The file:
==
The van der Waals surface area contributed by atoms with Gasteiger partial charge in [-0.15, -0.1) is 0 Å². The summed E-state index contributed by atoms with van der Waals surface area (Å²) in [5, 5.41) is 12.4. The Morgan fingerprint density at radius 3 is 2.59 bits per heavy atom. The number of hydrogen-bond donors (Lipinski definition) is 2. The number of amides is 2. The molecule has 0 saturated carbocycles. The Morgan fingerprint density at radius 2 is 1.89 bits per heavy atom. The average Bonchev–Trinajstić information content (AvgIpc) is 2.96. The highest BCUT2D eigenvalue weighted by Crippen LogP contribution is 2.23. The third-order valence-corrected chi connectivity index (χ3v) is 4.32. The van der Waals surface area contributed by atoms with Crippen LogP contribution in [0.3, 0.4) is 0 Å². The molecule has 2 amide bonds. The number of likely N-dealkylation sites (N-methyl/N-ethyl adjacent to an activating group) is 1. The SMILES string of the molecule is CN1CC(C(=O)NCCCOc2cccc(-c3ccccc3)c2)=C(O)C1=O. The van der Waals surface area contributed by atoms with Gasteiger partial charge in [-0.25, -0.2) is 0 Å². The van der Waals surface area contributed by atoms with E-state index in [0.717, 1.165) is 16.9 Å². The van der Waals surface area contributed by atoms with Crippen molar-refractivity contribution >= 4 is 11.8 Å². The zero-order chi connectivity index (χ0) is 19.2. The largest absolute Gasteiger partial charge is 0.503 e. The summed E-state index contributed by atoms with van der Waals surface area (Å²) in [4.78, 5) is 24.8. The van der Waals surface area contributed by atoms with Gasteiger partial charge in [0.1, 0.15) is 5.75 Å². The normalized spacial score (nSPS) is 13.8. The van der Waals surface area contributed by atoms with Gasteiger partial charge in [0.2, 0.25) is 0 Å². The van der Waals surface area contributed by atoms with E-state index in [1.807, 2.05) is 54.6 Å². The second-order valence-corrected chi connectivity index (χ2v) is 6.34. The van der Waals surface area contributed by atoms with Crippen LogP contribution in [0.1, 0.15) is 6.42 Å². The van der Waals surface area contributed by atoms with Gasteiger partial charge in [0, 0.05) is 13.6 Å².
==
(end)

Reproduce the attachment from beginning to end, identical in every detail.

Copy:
The van der Waals surface area contributed by atoms with Gasteiger partial charge in [-0.15, -0.1) is 0 Å². The summed E-state index contributed by atoms with van der Waals surface area (Å²) in [5, 5.41) is 12.4. The Morgan fingerprint density at radius 3 is 2.59 bits per heavy atom. The number of hydrogen-bond donors (Lipinski definition) is 2. The number of amides is 2. The molecule has 0 saturated carbocycles. The Morgan fingerprint density at radius 2 is 1.89 bits per heavy atom. The average Bonchev–Trinajstić information content (AvgIpc) is 2.96. The highest BCUT2D eigenvalue weighted by Crippen LogP contribution is 2.23. The third-order valence-corrected chi connectivity index (χ3v) is 4.32. The van der Waals surface area contributed by atoms with Crippen LogP contribution in [0.3, 0.4) is 0 Å². The molecule has 2 amide bonds. The number of likely N-dealkylation sites (N-methyl/N-ethyl adjacent to an activating group) is 1. The SMILES string of the molecule is CN1CC(C(=O)NCCCOc2cccc(-c3ccccc3)c2)=C(O)C1=O. The van der Waals surface area contributed by atoms with Gasteiger partial charge in [-0.25, -0.2) is 0 Å². The van der Waals surface area contributed by atoms with E-state index in [0.717, 1.165) is 16.9 Å². The van der Waals surface area contributed by atoms with Crippen molar-refractivity contribution >= 4 is 11.8 Å². The zero-order chi connectivity index (χ0) is 19.2. The largest absolute Gasteiger partial charge is 0.503 e. The summed E-state index contributed by atoms with van der Waals surface area (Å²) in [4.78, 5) is 24.8. The van der Waals surface area contributed by atoms with Gasteiger partial charge in [0.1, 0.15) is 5.75 Å². The normalized spacial score (nSPS) is 13.8. The van der Waals surface area contributed by atoms with Gasteiger partial charge in [0.2, 0.25) is 0 Å². The van der Waals surface area contributed by atoms with E-state index in [1.807, 2.05) is 54.6 Å². The second-order valence-corrected chi connectivity index (χ2v) is 6.34. The van der Waals surface area contributed by atoms with Crippen LogP contribution in [0.1, 0.15) is 6.42 Å². The van der Waals surface area contributed by atoms with Gasteiger partial charge in [0, 0.05) is 13.6 Å².